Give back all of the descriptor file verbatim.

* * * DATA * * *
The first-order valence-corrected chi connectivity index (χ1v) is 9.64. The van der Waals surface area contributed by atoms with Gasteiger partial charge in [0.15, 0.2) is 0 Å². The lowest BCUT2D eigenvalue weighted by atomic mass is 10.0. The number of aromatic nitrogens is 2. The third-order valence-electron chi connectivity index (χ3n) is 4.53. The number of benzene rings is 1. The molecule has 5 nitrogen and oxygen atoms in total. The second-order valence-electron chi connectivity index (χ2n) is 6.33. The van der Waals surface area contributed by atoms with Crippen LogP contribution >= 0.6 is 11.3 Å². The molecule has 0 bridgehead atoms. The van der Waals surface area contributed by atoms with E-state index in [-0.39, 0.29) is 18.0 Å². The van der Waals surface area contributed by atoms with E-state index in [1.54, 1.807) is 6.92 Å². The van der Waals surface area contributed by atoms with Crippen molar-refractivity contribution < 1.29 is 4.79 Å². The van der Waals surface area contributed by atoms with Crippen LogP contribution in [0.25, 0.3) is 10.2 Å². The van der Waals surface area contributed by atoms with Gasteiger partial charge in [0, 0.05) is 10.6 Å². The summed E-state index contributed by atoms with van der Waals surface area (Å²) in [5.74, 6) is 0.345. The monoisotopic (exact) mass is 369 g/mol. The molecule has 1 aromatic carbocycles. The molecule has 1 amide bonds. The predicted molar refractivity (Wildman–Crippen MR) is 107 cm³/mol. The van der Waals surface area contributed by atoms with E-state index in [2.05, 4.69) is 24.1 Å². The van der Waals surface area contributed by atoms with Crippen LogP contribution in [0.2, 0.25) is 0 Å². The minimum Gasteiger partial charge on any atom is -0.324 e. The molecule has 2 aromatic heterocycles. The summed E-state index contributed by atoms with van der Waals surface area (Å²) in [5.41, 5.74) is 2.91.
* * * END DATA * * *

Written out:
The first-order valence-corrected chi connectivity index (χ1v) is 9.64. The van der Waals surface area contributed by atoms with Gasteiger partial charge in [0.15, 0.2) is 0 Å². The lowest BCUT2D eigenvalue weighted by atomic mass is 10.0. The number of aromatic nitrogens is 2. The third-order valence-electron chi connectivity index (χ3n) is 4.53. The number of benzene rings is 1. The molecule has 5 nitrogen and oxygen atoms in total. The second-order valence-electron chi connectivity index (χ2n) is 6.33. The van der Waals surface area contributed by atoms with Crippen LogP contribution >= 0.6 is 11.3 Å². The molecule has 0 bridgehead atoms. The van der Waals surface area contributed by atoms with E-state index in [-0.39, 0.29) is 18.0 Å². The van der Waals surface area contributed by atoms with E-state index in [1.54, 1.807) is 6.92 Å². The van der Waals surface area contributed by atoms with Crippen molar-refractivity contribution < 1.29 is 4.79 Å². The van der Waals surface area contributed by atoms with Crippen LogP contribution in [0.25, 0.3) is 10.2 Å². The van der Waals surface area contributed by atoms with Gasteiger partial charge in [0, 0.05) is 10.6 Å². The summed E-state index contributed by atoms with van der Waals surface area (Å²) in [5.74, 6) is 0.345. The monoisotopic (exact) mass is 369 g/mol. The molecule has 1 aromatic carbocycles. The molecule has 1 amide bonds. The predicted molar refractivity (Wildman–Crippen MR) is 107 cm³/mol. The van der Waals surface area contributed by atoms with E-state index in [2.05, 4.69) is 24.1 Å². The van der Waals surface area contributed by atoms with Crippen LogP contribution in [0.2, 0.25) is 0 Å². The minimum Gasteiger partial charge on any atom is -0.324 e. The molecule has 2 aromatic heterocycles. The summed E-state index contributed by atoms with van der Waals surface area (Å²) in [5.41, 5.74) is 2.91.